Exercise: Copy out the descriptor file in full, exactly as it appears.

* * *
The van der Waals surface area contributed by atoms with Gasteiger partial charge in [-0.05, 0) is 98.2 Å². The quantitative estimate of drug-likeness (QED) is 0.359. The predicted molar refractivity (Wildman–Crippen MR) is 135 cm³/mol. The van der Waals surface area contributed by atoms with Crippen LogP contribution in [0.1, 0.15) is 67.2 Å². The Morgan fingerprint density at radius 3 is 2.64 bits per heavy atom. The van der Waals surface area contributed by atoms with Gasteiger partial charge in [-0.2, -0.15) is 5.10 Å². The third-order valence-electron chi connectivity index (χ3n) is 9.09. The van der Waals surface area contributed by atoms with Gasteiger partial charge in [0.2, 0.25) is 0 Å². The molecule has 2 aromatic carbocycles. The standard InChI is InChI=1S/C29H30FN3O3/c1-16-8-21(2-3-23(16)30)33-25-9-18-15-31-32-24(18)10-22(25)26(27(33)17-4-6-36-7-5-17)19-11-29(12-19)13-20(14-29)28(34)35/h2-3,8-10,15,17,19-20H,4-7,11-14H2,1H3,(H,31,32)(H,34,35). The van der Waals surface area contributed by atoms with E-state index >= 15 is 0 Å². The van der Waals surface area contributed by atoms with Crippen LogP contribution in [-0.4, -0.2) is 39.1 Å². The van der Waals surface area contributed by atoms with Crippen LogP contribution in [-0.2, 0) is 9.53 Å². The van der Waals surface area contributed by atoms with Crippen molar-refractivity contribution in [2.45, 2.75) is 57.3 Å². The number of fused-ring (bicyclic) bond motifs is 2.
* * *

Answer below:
The van der Waals surface area contributed by atoms with Gasteiger partial charge in [-0.05, 0) is 98.2 Å². The quantitative estimate of drug-likeness (QED) is 0.359. The predicted molar refractivity (Wildman–Crippen MR) is 135 cm³/mol. The van der Waals surface area contributed by atoms with Crippen LogP contribution in [0.1, 0.15) is 67.2 Å². The Morgan fingerprint density at radius 3 is 2.64 bits per heavy atom. The van der Waals surface area contributed by atoms with Gasteiger partial charge in [-0.2, -0.15) is 5.10 Å². The third-order valence-electron chi connectivity index (χ3n) is 9.09. The van der Waals surface area contributed by atoms with Gasteiger partial charge in [0.2, 0.25) is 0 Å². The molecule has 2 aromatic carbocycles. The standard InChI is InChI=1S/C29H30FN3O3/c1-16-8-21(2-3-23(16)30)33-25-9-18-15-31-32-24(18)10-22(25)26(27(33)17-4-6-36-7-5-17)19-11-29(12-19)13-20(14-29)28(34)35/h2-3,8-10,15,17,19-20H,4-7,11-14H2,1H3,(H,31,32)(H,34,35). The van der Waals surface area contributed by atoms with E-state index >= 15 is 0 Å². The van der Waals surface area contributed by atoms with Crippen LogP contribution in [-0.4, -0.2) is 39.1 Å². The van der Waals surface area contributed by atoms with Crippen LogP contribution in [-0.2, 0) is 9.53 Å². The van der Waals surface area contributed by atoms with Crippen molar-refractivity contribution in [2.45, 2.75) is 57.3 Å². The number of fused-ring (bicyclic) bond motifs is 2.